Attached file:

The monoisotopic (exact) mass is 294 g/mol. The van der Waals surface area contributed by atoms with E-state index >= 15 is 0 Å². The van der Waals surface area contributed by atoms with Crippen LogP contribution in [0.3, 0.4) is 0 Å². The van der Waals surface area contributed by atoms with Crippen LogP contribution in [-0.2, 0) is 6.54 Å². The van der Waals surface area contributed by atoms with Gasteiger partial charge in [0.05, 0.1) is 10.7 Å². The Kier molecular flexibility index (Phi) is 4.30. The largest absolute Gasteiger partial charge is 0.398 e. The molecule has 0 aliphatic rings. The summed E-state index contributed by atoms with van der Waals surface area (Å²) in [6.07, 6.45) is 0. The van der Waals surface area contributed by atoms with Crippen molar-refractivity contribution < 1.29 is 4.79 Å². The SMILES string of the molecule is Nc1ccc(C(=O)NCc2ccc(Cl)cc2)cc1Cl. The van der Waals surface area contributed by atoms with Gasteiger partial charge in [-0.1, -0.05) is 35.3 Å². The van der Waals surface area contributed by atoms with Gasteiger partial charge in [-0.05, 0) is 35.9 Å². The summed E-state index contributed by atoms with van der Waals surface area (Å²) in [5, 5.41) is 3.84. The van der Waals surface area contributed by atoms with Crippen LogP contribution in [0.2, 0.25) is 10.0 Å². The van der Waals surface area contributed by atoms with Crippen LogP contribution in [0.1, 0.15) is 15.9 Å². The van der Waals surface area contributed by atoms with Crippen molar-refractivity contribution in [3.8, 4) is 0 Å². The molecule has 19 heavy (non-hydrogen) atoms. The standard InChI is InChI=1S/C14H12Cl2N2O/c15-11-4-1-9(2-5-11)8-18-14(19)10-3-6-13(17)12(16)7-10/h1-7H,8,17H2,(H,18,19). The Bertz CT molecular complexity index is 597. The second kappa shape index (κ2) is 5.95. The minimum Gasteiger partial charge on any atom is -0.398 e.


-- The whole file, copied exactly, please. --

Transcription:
The monoisotopic (exact) mass is 294 g/mol. The van der Waals surface area contributed by atoms with E-state index >= 15 is 0 Å². The van der Waals surface area contributed by atoms with Crippen LogP contribution in [0.3, 0.4) is 0 Å². The van der Waals surface area contributed by atoms with Crippen LogP contribution in [-0.2, 0) is 6.54 Å². The van der Waals surface area contributed by atoms with Gasteiger partial charge in [0.05, 0.1) is 10.7 Å². The Kier molecular flexibility index (Phi) is 4.30. The largest absolute Gasteiger partial charge is 0.398 e. The molecule has 0 aliphatic rings. The summed E-state index contributed by atoms with van der Waals surface area (Å²) in [6.07, 6.45) is 0. The van der Waals surface area contributed by atoms with Crippen molar-refractivity contribution < 1.29 is 4.79 Å². The SMILES string of the molecule is Nc1ccc(C(=O)NCc2ccc(Cl)cc2)cc1Cl. The van der Waals surface area contributed by atoms with Gasteiger partial charge in [-0.1, -0.05) is 35.3 Å². The van der Waals surface area contributed by atoms with Gasteiger partial charge in [-0.05, 0) is 35.9 Å². The summed E-state index contributed by atoms with van der Waals surface area (Å²) in [5, 5.41) is 3.84. The van der Waals surface area contributed by atoms with Crippen LogP contribution in [0.2, 0.25) is 10.0 Å². The van der Waals surface area contributed by atoms with Crippen LogP contribution in [0.1, 0.15) is 15.9 Å². The van der Waals surface area contributed by atoms with Crippen molar-refractivity contribution in [3.8, 4) is 0 Å². The molecule has 19 heavy (non-hydrogen) atoms. The standard InChI is InChI=1S/C14H12Cl2N2O/c15-11-4-1-9(2-5-11)8-18-14(19)10-3-6-13(17)12(16)7-10/h1-7H,8,17H2,(H,18,19). The Bertz CT molecular complexity index is 597. The second kappa shape index (κ2) is 5.95. The minimum Gasteiger partial charge on any atom is -0.398 e.